IUCN Global Red List Assessments

With the introduction of Shared Taxonomy in Hortis, our primary opinion source for taxonomy is Plants of the World Online (POWO). To simplify how IUCN Red List data is integrated with Hortis, we will continue to use the POWO as a taxonomic opinion and reference backbone for IUCN Global Red List Data.

Over 20% of IUCN assessments are over a decade old, and as a consequence, some assessments refer to taxa that have since been subject to a taxonomic revision. That leaves us with nearly 8% of the assessments referring to a synonym, of which nearly 3% relate to heterotypic synonyms.

Heterotypic synonyms are names that have been independently published under different names for the same species using different reference [type] specimens. In comparison, homotypic synonyms are where species have simply changed their name.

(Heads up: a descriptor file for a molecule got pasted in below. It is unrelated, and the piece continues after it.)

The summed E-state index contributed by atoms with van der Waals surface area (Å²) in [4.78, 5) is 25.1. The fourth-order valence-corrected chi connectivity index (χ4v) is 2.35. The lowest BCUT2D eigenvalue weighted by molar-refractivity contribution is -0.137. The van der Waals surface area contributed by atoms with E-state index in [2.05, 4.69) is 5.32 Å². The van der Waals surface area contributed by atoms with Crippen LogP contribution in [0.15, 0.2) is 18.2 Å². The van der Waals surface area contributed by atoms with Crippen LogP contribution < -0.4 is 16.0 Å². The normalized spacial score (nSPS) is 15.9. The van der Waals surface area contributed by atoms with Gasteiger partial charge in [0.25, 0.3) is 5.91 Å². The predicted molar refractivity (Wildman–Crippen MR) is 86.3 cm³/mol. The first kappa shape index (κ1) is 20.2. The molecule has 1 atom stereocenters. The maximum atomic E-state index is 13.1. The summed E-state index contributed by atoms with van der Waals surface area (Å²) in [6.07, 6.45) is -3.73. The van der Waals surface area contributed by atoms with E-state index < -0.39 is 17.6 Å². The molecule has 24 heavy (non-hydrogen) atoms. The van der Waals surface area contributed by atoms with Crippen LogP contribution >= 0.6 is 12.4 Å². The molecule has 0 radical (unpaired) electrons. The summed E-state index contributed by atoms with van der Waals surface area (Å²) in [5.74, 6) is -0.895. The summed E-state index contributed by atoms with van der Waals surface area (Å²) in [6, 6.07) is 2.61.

“If two species that were once considered distinct have been merged, one of the names is retained as an accepted name, and the other is treated as a heterotypic synonym. This may affect the conservation status of the species; if an assessment was carried out on one of the original species before the merge took place, then this work will need updating.” (Antonelli, A., et al. Page, 10)

To avoid ambiguity, the IUCN Global Red List status in Hortis is derived from assessments related to accepted names or homotypic synonyms. Assessments related to heterotypic synonyms are not included. We will later explore the possibility of including red list status for heterotopic synonyms.

Below we have included a couple of examples of how assessments of heterotypic synonyms may cause confusion.

Example One: 

Example Two:


Antonelli, A., et al. (2023). State of the World’s Plants and Fungi 2023. Royal Botanic Gardens, Kew. DOI: https://doi.org/10.34885/wnwn-6s63

Havard is the author of this solution article.

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